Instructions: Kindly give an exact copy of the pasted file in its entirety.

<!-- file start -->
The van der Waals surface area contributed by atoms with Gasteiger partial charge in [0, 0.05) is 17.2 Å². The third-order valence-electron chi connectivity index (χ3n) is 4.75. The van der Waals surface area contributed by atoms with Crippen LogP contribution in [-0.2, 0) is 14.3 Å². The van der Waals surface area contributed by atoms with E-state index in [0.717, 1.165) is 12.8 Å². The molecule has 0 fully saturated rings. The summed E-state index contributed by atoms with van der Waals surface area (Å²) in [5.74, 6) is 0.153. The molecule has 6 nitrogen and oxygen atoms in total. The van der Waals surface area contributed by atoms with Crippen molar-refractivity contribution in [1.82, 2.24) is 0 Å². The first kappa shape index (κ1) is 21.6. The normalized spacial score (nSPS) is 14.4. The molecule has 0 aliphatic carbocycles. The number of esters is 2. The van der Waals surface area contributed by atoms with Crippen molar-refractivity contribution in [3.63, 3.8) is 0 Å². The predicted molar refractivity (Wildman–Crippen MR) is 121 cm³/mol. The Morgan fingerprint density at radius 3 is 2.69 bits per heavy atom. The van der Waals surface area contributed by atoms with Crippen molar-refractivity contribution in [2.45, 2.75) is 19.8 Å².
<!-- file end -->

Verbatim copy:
The van der Waals surface area contributed by atoms with Gasteiger partial charge in [0, 0.05) is 17.2 Å². The third-order valence-electron chi connectivity index (χ3n) is 4.75. The van der Waals surface area contributed by atoms with Crippen LogP contribution in [-0.2, 0) is 14.3 Å². The van der Waals surface area contributed by atoms with E-state index in [0.717, 1.165) is 12.8 Å². The molecule has 0 fully saturated rings. The summed E-state index contributed by atoms with van der Waals surface area (Å²) in [5.74, 6) is 0.153. The molecule has 6 nitrogen and oxygen atoms in total. The van der Waals surface area contributed by atoms with Crippen molar-refractivity contribution in [1.82, 2.24) is 0 Å². The first kappa shape index (κ1) is 21.6. The normalized spacial score (nSPS) is 14.4. The molecule has 0 aliphatic carbocycles. The number of esters is 2. The van der Waals surface area contributed by atoms with Crippen molar-refractivity contribution in [3.63, 3.8) is 0 Å². The predicted molar refractivity (Wildman–Crippen MR) is 121 cm³/mol. The Morgan fingerprint density at radius 3 is 2.69 bits per heavy atom. The van der Waals surface area contributed by atoms with Crippen molar-refractivity contribution in [2.45, 2.75) is 19.8 Å².